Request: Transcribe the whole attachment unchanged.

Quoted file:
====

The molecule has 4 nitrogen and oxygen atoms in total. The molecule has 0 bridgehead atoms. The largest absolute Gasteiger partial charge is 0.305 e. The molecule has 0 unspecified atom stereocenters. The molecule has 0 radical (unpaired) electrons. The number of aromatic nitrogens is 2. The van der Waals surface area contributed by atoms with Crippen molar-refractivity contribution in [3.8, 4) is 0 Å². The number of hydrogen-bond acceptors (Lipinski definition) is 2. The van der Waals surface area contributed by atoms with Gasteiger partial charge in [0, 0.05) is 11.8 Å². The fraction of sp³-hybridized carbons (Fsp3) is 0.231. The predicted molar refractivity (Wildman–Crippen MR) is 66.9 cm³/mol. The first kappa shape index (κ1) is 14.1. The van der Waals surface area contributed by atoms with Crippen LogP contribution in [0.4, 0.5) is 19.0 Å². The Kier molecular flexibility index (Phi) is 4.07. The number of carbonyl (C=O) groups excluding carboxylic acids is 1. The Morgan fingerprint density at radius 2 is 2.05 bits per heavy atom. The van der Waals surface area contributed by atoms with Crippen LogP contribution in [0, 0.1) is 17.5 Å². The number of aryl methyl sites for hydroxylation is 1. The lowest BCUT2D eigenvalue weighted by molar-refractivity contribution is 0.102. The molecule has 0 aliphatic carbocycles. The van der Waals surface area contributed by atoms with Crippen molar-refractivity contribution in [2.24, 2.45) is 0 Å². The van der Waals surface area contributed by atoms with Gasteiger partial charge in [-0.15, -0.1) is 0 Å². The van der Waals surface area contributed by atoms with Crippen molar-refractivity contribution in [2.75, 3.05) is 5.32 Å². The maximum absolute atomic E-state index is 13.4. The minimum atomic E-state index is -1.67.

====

The molecule has 4 nitrogen and oxygen atoms in total. The molecule has 0 bridgehead atoms. The largest absolute Gasteiger partial charge is 0.305 e. The molecule has 0 unspecified atom stereocenters. The molecule has 0 radical (unpaired) electrons. The number of aromatic nitrogens is 2. The van der Waals surface area contributed by atoms with Crippen molar-refractivity contribution in [3.8, 4) is 0 Å². The number of hydrogen-bond acceptors (Lipinski definition) is 2. The van der Waals surface area contributed by atoms with Gasteiger partial charge in [0, 0.05) is 11.8 Å². The fraction of sp³-hybridized carbons (Fsp3) is 0.231. The predicted molar refractivity (Wildman–Crippen MR) is 66.9 cm³/mol. The first kappa shape index (κ1) is 14.1. The van der Waals surface area contributed by atoms with Crippen LogP contribution in [0.4, 0.5) is 19.0 Å². The Kier molecular flexibility index (Phi) is 4.07. The number of carbonyl (C=O) groups excluding carboxylic acids is 1. The Morgan fingerprint density at radius 2 is 2.05 bits per heavy atom. The van der Waals surface area contributed by atoms with Crippen LogP contribution in [0, 0.1) is 17.5 Å². The number of aryl methyl sites for hydroxylation is 1. The lowest BCUT2D eigenvalue weighted by molar-refractivity contribution is 0.102. The molecule has 0 aliphatic carbocycles. The van der Waals surface area contributed by atoms with Crippen molar-refractivity contribution in [2.24, 2.45) is 0 Å². The van der Waals surface area contributed by atoms with Gasteiger partial charge in [-0.15, -0.1) is 0 Å². The van der Waals surface area contributed by atoms with Crippen molar-refractivity contribution in [2.75, 3.05) is 5.32 Å². The maximum absolute atomic E-state index is 13.4. The minimum atomic E-state index is -1.67.